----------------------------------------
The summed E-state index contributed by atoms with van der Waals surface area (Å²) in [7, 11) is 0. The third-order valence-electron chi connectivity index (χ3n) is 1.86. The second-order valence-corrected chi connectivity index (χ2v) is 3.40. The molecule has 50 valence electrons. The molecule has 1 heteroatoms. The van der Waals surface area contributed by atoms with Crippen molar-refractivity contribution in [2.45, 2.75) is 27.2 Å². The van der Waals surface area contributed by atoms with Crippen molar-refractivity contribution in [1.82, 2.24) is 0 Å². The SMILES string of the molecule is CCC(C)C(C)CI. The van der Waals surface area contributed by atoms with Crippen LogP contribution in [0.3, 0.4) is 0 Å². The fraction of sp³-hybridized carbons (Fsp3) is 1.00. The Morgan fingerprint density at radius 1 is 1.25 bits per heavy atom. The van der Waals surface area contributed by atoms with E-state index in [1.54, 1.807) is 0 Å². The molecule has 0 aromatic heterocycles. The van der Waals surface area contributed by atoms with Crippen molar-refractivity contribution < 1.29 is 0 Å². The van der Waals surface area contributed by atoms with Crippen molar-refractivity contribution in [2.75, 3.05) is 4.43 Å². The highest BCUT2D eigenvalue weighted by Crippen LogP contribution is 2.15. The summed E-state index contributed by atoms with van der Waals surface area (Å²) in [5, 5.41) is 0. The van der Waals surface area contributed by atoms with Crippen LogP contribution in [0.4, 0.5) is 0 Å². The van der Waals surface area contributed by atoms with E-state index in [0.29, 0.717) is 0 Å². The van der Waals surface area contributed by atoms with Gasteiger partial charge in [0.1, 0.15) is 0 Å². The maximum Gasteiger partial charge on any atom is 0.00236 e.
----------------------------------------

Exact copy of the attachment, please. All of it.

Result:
The summed E-state index contributed by atoms with van der Waals surface area (Å²) in [7, 11) is 0. The third-order valence-electron chi connectivity index (χ3n) is 1.86. The second-order valence-corrected chi connectivity index (χ2v) is 3.40. The molecule has 50 valence electrons. The molecule has 1 heteroatoms. The van der Waals surface area contributed by atoms with Crippen molar-refractivity contribution in [2.45, 2.75) is 27.2 Å². The van der Waals surface area contributed by atoms with Crippen molar-refractivity contribution in [1.82, 2.24) is 0 Å². The SMILES string of the molecule is CCC(C)C(C)CI. The van der Waals surface area contributed by atoms with Crippen LogP contribution in [0.3, 0.4) is 0 Å². The fraction of sp³-hybridized carbons (Fsp3) is 1.00. The Morgan fingerprint density at radius 1 is 1.25 bits per heavy atom. The van der Waals surface area contributed by atoms with E-state index in [1.54, 1.807) is 0 Å². The molecule has 0 aromatic heterocycles. The van der Waals surface area contributed by atoms with Crippen molar-refractivity contribution < 1.29 is 0 Å². The van der Waals surface area contributed by atoms with Crippen molar-refractivity contribution in [2.75, 3.05) is 4.43 Å². The highest BCUT2D eigenvalue weighted by Crippen LogP contribution is 2.15. The summed E-state index contributed by atoms with van der Waals surface area (Å²) in [5, 5.41) is 0. The van der Waals surface area contributed by atoms with Crippen LogP contribution in [0.4, 0.5) is 0 Å². The van der Waals surface area contributed by atoms with E-state index in [0.29, 0.717) is 0 Å². The van der Waals surface area contributed by atoms with Gasteiger partial charge in [0.1, 0.15) is 0 Å². The maximum Gasteiger partial charge on any atom is 0.00236 e.